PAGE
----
Empty churches and the empty tomb
One year ago on Monday, hundreds of millions of people the world round reacted with horror to images of the cathedral church of Our Lady of Paris burning. She did not collapse, as some feared she would. But it was announced with regret that throughout Holy Week and on Easter Sunday, Notre Dame would be empty for the first time since the days of the Revolution.
Now nearly all of our churches appear empty. I say "appear" because in many of them there will in fact be priests offering the one acceptable sacrifice, in union with the angels and saints. But it is almost certainly the case that fewer people will attend Mass on Sunday than on any Easter in more than a thousand years.
It is difficult to say exactly when the present reality no longer seemed shocking. I cannot be the only person who feels as if the last few months have been mostly indistinguishable. In January and February, a single day did not pass upon which all five members of our family were in good health. Then on my birthday, February 22, our daughter, Winifred Flosshilde, was stillborn. On Ash Wednesday she received Catholic burial at the diocesan cemetery. The following Sunday my wife was still recovering from Winifred's delivery and we did not attend Mass. The next week we entered our parish church and found it somewhat barer than usual; the following Sunday, by which time the obligation to attend Mass had been waived in our diocese, the church looked only somewhat emptier. Our bishop was the last in the United States to suspend public Masses. After that, the church doors remained unlocked. Opening them in order to confess my sins was an experience I shall never forget: a handful of masked women and teenagers hiding in corners like suspicious criminals, all of us praying before the exposed Body of Christ. Beneath the statue of St. Joseph, a handmade system of green and red light bulbs indicated whether the adjacent storage room was empty for the next penitent. It was of a piece with empty streets and empty parks, miserable weather, an atmosphere of relentless dread that many of us will no doubt refer to as "the long Lent." These have been the strangest and most miserable three months of my life.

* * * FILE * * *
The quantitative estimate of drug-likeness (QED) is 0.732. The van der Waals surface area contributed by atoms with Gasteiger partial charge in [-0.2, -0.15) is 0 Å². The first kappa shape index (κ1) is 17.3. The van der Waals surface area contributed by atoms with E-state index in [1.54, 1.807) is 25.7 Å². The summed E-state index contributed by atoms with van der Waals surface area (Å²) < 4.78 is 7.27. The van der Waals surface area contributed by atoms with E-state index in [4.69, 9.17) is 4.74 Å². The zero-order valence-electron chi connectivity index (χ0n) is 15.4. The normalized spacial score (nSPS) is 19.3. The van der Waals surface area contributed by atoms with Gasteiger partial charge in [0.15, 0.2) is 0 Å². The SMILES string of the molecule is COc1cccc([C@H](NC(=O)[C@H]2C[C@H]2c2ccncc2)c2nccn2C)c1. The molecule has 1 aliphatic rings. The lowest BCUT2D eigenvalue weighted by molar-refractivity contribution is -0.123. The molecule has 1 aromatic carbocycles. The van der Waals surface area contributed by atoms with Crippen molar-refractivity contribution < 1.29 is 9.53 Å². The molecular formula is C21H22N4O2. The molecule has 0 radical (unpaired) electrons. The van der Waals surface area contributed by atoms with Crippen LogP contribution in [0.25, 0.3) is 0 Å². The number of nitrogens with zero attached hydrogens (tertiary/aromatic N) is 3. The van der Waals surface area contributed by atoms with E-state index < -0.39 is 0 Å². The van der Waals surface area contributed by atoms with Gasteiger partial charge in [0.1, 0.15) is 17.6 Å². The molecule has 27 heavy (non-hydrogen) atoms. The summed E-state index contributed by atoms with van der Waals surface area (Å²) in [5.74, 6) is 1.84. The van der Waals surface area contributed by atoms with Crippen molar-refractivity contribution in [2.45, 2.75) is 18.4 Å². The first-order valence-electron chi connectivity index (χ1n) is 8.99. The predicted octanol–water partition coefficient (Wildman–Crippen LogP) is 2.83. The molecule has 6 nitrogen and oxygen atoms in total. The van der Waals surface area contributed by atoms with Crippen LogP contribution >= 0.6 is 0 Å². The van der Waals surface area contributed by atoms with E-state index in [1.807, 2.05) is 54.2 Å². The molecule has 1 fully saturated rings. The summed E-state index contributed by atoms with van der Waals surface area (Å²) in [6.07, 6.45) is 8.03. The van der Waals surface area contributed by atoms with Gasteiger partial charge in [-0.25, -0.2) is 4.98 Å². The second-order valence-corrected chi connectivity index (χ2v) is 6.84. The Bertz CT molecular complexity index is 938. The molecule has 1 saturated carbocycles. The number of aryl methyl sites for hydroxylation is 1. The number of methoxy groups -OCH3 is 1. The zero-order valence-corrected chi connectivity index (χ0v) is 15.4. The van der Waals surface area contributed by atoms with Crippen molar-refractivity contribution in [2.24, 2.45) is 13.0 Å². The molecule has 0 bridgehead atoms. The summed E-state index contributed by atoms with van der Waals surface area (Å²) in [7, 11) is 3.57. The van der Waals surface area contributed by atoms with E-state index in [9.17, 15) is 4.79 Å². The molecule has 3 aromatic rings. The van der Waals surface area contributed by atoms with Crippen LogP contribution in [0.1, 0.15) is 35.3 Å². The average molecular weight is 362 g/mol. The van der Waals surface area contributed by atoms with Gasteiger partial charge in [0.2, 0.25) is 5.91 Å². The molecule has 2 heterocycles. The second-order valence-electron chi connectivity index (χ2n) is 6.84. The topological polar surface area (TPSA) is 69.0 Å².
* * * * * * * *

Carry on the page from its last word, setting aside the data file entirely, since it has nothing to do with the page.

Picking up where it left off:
Why then do I now find myself resisting the urge to be giddy? I am tempted to say it is because I know that sooner or later all of this will come to an end, that out of the darkness we will emerge with our own candles, from the digital cold to the warmth of human affection and communion. But the eventual end of the pandemic and the return of normal human social relations, including the resumed public celebration of Mass, is only a proximate cause. The joy I find building in myself, quietly but undeniably, transcends the gloom of recent days.
It does not, however, transcend bodies. The significance of this fact cannot be overstated. It is the supreme truth of the Christian religion that our faith is grounded not in anagogic speculations but in the reality of flesh and blood, the flesh and blood of a victim who won a victory, total and final, over the forces of sin and darkness, a human sacrifice who was Himself a sacrificing high priest, a non-citizen peasant who was king of all worlds.
Christianity is not a matter of privately affirming certain propositions. The Church is herself a society, both natural and supernatural, a society of human believers whose shared joy is the affirmation of a truth. This truth is, reduced to its barest essence, that a certain body which ought to have been in a tomb was sought and found elsewhere. What this meant was a riddle to which only a few clever women guessed the answer immediately.
We too must stand, like St. Mary Magdalene and her companions, before an emptiness and see beyond it a great light and a body, one both like and radically unlike that for which they had been seeking. This is the Resurrection, the hope of Easter, which must be commemorated with empty churches in spite of, nay because of, the fact that it is founded upon the realization that emptiness means not an absence but the presence of something for which we have longed without knowing it our entire lives.